The Charvel neck is the heart of the guitar; there can be no disputing this fact. As mentioned above, very early into the pre-serialized period, there were no necks actually being made by Charvel (Grover Jackson) and they were most often purchased from Lynn Ellsworth of Boogie Bodies (BB). EVH's early black and yellow Strat featured one of these early BB necks.
Production of actual Charvel necks began in approximately March of 1979, and these very early necks are identified by a woodburn proclaiming "Handcrafted by Charvel MFG" on the underside of the heel. Other early features are brass side marker dots, and rosewood fretboard markers. Most often, these early necks featured solid maple construction with a rosewood "skunk stripe" (trussrod route insert) which began near the center of the neck heel, and terminated between the first and second frets.
The very early necks were somewhat inconsistent in both contour and construction; they generally were thicker at the heel than at the nut and featured either standard or medium/jumbo fretwire. Shortly thereafter, production seemed to standardize and the "Charvel neck" as we now know it was born. The former woodburn logo went away, and was replaced simply by handwriting on the neck heel. These necks are known for their feel; generally thin, fast necks with radiused fretboard edges, a relatively flat fretboard contour, and Dunlop "Jumbo" 6100 fretwire. Most of these necks were finished in a light oil, just enough to seal the wood; giving the neck an instant "broken-in" feel. An "old-fashioned" heavy lacquer finish was also available at extra cost.
These necks were most often made of maple, although a small number of rosewood and mahogany necks are known to have been made. Often the maple necks were figured (birdseye or flame), otherwise quartersawn for strength. The maple fretboards featured brass side marker dots (or black/white plastic dots) and rosewood fret markers. These features continued to show up until late 1980. Other fretboard options included thick rosewood or ebony slabs, featuring large-ish round fretboard marker inlays in white or black plastic. One of the strongest authenticating features on any genuine Prepro (or production) Charvel neck are the closely-set 12th fret marker dots; measuring approximately 15/16" from center to center. Another strong authenticator is the presence of the builders' initials, build date, work order number, or other information on the neck heel.
The nuts on these early necks were made of a variety of materials, including bone, plastic, brass, and epoxy. The most common Prepro nut is made of a phenolic epoxy material and appears reddish brown on the sides, and often ranges from dark brown to orange on the top. The sides have a distinctive directional "grain" to them as a result of the cutting process. The most common nut widths for pre-serialized Charvels are 1 3/4"and 1 5/8". Later in 1981 the 1 11/16" nut width began to show up with increasing regularity (this would become the "standard" Charvel production width). It should again be noted that Charvel was a custom shop, and virtually any option for the neck was available.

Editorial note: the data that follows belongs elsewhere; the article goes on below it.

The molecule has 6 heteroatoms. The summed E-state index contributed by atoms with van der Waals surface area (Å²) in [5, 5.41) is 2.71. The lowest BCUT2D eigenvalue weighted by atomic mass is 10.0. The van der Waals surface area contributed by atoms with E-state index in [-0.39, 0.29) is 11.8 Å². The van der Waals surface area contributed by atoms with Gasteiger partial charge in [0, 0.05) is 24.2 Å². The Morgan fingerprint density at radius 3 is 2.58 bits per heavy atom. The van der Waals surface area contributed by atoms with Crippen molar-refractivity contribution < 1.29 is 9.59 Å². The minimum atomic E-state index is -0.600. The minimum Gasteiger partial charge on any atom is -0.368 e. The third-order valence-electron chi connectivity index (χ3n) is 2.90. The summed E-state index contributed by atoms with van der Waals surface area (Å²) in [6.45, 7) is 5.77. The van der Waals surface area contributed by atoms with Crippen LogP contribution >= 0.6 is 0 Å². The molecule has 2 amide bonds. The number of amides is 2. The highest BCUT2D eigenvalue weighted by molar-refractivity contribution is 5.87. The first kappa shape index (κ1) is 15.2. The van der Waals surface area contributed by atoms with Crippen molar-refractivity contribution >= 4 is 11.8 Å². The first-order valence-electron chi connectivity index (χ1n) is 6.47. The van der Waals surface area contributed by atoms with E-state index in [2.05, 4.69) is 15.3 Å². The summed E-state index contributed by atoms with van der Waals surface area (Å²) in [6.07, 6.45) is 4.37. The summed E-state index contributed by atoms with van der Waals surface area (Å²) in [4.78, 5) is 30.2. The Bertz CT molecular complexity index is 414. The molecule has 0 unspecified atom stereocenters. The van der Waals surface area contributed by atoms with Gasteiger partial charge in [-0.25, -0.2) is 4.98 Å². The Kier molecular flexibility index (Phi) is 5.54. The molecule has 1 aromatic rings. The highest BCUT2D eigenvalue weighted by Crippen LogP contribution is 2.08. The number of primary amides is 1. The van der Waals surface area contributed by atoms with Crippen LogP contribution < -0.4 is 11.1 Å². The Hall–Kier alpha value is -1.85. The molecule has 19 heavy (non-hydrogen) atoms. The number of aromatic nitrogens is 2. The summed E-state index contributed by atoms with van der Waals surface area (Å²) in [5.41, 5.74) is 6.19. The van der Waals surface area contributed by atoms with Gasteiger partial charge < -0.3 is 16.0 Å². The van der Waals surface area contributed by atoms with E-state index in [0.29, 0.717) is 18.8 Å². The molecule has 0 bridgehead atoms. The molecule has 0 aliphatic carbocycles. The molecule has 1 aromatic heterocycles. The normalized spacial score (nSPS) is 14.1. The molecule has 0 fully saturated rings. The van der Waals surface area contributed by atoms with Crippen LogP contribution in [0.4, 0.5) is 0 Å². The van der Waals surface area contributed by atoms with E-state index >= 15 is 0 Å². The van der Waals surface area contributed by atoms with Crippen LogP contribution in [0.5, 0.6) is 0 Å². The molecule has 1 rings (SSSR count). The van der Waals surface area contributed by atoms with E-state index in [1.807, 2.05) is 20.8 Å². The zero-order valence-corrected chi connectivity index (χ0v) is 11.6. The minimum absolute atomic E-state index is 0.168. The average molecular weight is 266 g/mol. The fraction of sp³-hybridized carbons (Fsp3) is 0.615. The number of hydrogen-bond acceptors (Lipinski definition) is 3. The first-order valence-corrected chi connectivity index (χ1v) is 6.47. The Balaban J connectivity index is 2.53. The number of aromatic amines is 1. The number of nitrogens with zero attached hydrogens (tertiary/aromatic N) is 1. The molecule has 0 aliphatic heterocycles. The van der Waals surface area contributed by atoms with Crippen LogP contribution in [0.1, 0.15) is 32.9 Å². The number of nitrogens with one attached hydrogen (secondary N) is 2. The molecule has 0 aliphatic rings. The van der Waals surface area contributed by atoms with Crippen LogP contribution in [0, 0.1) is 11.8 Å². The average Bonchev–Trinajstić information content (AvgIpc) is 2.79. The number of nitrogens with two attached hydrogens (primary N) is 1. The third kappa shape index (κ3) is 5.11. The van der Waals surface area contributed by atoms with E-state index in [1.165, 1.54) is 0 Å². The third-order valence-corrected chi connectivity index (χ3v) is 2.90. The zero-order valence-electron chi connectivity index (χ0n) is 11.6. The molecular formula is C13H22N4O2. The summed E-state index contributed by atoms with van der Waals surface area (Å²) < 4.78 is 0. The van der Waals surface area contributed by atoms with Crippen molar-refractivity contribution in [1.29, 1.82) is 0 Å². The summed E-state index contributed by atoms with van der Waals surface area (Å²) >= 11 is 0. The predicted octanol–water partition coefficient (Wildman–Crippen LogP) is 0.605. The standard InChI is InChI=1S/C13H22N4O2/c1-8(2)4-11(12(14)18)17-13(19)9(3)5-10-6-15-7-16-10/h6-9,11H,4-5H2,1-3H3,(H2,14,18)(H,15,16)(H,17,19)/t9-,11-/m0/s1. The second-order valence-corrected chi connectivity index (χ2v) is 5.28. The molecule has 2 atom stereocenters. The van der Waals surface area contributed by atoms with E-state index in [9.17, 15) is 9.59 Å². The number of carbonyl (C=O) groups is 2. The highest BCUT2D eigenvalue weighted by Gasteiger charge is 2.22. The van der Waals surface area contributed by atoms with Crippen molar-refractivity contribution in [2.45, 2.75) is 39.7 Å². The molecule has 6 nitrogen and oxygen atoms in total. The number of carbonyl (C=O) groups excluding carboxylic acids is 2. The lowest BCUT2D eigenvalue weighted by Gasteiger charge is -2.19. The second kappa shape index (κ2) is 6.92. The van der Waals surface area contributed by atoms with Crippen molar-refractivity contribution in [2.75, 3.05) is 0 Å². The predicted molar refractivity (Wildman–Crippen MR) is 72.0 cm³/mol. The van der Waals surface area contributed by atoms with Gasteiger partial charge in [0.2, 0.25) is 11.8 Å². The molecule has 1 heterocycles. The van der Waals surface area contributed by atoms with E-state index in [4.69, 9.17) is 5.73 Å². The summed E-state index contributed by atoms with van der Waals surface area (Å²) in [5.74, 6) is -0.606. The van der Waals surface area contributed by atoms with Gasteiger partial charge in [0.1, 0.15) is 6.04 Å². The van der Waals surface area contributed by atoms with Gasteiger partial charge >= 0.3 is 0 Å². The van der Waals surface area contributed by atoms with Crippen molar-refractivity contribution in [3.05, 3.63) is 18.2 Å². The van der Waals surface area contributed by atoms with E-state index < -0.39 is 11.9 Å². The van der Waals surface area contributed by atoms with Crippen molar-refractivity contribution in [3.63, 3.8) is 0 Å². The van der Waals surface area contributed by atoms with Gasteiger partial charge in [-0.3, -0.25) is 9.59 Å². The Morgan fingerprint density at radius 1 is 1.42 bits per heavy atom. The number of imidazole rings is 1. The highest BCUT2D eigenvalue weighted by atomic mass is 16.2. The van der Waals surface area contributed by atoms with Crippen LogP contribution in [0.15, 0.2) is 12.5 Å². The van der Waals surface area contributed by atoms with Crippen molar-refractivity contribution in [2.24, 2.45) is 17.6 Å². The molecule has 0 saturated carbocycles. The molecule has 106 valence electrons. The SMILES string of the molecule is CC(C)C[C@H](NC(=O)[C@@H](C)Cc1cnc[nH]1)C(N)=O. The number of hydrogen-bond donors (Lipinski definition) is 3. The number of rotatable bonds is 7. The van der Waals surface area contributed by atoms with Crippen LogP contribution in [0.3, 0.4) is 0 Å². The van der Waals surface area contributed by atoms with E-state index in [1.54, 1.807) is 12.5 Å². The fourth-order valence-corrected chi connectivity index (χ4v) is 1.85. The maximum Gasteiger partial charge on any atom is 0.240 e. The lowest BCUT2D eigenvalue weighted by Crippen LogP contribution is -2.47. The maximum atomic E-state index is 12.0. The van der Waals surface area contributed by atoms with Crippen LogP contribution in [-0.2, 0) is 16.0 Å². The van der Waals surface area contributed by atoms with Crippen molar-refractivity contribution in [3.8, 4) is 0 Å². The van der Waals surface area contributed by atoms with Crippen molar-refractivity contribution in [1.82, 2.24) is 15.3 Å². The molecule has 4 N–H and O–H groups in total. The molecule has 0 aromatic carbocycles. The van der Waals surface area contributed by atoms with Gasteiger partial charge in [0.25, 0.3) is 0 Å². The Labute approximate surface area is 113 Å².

Fretboard inlays were usually dots of rosewood, or black/white plastic. It is highly likely that some made it out with abalone or mother-of-pearl dots also. I have seen a 1981 Prepro Explorer (left handed!) that featured hand-cut abalone lightning bolt inlays for fret markers. I have also seen block inlays (ala Gibson), and other custom inlays are bound to exist.
Neck heel widths ranged initially from very narrow, just shy of 2 1/8", to about 2 3/16". As production standardized, the neck heel width was approaching 2 3/16" and made for a very tight fit into the neck pocket of approximately the same dimension. This dimension would remain constant throughout production until the "Strat" headstock profile was mostly retired in favor of the Pointy headstock profile; at which point neck heel size increased to approximately 2 1/4".
Charvel headstock shapes were obviously influenced by the popular guitars of the day, specifically traditional Fender and Gibson shapes; the early Fender "Pre-CBS" small Strat headstock was the most prevalent, followed by the Fender Telecaster, Gibson Explorer and Flying V headstocks (much rarer and very uncommon). These early Fender and Gibson-shaped headstocks are by far the most collectible and desirable of all Charvels, as Charvel was forced to discontinue these headstock styles by their respective trademark owners. It should also be noted that the Charvel basses featured similar headstocks; Telecaster, Precision bass, and Explorer among them.
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